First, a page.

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Authors: J. C. Reed,Jackie Steele

The Agreement (An Indecent Proposal)

BOOK: The Agreement (An Indecent Proposal)
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THE AGREEMENT
 
J.C. Reed & Jackie Steele

An Indecent Proposal: The Agreement

Copyright
©
2015 by J.C. Reed & Jackie Steele.

All rights reserved.

 

Permissions by the authors must be granted before any part of
this book can be used for advertising purposes. This includes the right to
reproduce, distribute, or transmit in any form or by any means.

 

This book is a work of fiction. Names, characters, places,
and incidents are the product of the authors’ imagination and are used
fictitiously. Any resemblance to actual events, locales, or persons, living or
dead, is coincidental.

 

Cover design by Larissa Klein

Editing by Shannon Wolfman & Arran McNichol

Prologue
 
 
 

The first time I saw Lauren Hanson, it was on a snapshot in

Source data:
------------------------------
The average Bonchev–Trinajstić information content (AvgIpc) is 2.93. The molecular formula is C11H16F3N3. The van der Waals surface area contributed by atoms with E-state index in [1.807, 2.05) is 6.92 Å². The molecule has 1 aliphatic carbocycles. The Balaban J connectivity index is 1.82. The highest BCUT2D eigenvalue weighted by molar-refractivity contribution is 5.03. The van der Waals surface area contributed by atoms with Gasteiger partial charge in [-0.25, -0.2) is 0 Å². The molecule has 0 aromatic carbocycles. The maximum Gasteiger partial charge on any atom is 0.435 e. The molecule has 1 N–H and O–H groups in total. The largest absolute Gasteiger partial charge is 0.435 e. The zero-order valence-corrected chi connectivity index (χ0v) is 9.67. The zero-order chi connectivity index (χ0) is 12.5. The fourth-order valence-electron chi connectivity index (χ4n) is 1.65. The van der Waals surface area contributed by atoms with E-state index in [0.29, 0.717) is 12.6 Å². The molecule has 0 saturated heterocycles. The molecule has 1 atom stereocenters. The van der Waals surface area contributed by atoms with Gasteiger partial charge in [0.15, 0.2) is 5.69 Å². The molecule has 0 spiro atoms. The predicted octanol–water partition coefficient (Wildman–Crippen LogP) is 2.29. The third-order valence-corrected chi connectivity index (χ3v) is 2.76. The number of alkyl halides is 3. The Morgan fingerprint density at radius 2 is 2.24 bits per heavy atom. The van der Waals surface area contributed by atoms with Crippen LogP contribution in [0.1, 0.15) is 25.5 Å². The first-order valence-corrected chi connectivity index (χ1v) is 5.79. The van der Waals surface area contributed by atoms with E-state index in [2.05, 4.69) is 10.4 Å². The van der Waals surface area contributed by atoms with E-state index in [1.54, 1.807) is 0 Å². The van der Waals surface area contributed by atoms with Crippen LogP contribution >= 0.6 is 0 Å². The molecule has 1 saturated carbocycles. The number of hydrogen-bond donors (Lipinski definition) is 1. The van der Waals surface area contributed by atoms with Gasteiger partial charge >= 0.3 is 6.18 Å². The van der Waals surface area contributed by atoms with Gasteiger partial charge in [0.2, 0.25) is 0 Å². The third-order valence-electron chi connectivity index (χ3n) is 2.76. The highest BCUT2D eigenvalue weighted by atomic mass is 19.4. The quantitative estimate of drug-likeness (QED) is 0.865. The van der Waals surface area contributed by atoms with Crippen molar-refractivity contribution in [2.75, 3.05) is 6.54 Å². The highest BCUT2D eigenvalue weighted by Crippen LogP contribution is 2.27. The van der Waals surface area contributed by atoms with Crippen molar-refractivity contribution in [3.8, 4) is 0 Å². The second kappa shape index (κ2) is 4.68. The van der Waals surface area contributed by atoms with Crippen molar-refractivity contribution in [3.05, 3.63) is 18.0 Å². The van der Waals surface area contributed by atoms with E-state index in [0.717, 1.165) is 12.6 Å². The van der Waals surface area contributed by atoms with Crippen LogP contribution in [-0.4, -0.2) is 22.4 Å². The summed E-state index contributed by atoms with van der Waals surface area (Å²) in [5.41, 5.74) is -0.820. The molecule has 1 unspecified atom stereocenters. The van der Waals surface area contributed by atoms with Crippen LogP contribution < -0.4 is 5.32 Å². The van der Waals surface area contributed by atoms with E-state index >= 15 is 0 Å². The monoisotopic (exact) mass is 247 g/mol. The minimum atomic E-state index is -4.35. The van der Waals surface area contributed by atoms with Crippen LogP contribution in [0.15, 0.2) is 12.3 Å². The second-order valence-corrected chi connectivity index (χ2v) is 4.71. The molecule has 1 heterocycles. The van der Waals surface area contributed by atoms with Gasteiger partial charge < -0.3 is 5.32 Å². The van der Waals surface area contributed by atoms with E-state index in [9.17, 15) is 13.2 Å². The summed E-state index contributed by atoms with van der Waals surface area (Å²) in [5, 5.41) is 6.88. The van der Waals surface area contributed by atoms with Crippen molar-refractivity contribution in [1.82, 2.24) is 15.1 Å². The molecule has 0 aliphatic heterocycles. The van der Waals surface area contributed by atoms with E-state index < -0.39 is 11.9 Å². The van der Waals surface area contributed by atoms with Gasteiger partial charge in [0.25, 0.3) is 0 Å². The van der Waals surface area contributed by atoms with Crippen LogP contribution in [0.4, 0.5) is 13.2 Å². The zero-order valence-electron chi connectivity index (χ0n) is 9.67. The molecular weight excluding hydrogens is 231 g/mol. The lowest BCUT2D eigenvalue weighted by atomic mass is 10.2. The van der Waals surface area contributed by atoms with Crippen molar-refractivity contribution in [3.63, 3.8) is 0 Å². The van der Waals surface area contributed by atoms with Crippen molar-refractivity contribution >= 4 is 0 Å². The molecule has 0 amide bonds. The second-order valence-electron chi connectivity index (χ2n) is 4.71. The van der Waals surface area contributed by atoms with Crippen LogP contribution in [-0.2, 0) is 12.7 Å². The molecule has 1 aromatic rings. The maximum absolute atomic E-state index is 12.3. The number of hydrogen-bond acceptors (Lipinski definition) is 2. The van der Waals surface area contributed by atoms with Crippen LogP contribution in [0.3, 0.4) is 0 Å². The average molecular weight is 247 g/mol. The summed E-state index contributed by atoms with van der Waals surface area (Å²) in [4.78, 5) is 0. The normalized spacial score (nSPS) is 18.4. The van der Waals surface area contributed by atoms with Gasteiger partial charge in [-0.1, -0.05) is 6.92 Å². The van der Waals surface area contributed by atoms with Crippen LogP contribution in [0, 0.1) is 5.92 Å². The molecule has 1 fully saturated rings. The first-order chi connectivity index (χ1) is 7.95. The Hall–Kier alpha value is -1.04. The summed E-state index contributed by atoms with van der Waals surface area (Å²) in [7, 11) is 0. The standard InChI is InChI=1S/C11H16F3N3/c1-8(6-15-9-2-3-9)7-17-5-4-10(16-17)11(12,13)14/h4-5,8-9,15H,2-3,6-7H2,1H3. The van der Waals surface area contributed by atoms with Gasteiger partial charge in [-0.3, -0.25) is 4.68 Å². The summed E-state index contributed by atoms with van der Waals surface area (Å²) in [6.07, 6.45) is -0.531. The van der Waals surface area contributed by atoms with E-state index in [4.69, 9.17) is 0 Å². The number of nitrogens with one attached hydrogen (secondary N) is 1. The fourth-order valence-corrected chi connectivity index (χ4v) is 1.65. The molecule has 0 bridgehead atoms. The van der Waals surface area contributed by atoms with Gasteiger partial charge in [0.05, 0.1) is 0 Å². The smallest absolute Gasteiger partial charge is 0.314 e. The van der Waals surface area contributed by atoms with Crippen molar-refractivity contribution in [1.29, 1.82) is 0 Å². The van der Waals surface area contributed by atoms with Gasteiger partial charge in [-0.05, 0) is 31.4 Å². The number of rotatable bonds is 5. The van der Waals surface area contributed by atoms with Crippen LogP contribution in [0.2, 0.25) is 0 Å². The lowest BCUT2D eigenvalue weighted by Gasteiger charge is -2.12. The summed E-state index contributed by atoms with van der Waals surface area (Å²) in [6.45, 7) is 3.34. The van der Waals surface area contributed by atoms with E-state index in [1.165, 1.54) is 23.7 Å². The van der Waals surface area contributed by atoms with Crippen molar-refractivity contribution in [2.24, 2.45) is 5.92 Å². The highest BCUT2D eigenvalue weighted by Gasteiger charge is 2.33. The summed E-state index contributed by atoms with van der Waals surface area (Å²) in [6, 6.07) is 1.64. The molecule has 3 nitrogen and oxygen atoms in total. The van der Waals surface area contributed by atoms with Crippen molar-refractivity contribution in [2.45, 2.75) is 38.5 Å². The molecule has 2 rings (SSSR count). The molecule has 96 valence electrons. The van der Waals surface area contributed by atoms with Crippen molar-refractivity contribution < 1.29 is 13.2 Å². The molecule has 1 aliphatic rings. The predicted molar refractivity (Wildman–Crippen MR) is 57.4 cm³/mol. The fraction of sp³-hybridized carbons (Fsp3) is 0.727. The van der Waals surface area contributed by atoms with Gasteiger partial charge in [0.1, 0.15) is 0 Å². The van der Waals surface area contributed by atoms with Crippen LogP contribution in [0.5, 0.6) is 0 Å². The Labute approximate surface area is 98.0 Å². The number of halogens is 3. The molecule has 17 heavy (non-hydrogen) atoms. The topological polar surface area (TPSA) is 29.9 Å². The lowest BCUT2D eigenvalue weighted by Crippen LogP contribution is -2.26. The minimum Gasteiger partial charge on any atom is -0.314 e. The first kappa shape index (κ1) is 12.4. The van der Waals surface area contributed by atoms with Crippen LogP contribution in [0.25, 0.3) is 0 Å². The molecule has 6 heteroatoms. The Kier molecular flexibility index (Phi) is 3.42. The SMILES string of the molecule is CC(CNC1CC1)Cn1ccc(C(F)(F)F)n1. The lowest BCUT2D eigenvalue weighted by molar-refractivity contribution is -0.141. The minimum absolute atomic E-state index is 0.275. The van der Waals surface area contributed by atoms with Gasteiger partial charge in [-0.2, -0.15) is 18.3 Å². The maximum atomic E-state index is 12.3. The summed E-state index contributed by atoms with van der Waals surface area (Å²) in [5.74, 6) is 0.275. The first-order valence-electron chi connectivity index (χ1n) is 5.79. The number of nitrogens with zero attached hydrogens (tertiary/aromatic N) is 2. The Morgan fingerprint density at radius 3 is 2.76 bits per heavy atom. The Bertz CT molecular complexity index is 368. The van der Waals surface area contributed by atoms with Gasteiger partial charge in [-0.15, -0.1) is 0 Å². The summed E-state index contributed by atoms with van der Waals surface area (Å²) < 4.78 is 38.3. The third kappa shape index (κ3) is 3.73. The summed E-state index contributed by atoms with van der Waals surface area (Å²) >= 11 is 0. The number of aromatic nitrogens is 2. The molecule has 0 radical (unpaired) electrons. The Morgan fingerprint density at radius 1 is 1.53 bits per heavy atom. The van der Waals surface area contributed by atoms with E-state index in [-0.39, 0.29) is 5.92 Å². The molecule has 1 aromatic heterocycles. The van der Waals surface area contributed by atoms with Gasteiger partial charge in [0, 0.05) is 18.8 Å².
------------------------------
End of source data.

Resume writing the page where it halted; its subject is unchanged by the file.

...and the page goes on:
a thick folder brought to me by my lawyer, Richard Crook. I was sat at the
mahogany desk in my multimillion-dollar mansion on the outskirts of Santa
Barbara in California. The valley stretching beyond the large bay windows was
streaked in the colors of the setting sun—the deep red as ominous as the
rage surging through me at the prospect of what I was about to do.

Laurie was an attractive girl with brown hair reaching down
to her narrow waist—the kind you could twist around your fist and pull
gently as you rode her hard, then forget all about her. She looked like a nice
girl with an innocent glint in her hazel eyes that reflected even through a
photograph. In less than forty-eight hours I’d be using that innocence to make
her mine forever.

“Are you sure, Mr. Wright?” Crook asked.

I nodded gravely and tossed the folder back to him.

“You’ve barely looked at her,” he continued, “or her
background. Maybe you should wait. I could look into alternatives and—”

“I’m not interested in her life story,” I said through
gritted teeth, cutting him off. “Just make that meeting happen, and I’ll take
over from there.”

Crook heaved a defeated sigh. He didn’t argue as he picked
up the folder but left Laurie’s photo on the desk. Her hazel gaze looked at me
accusingly. I turned it over so I could flee it for the time being, figuring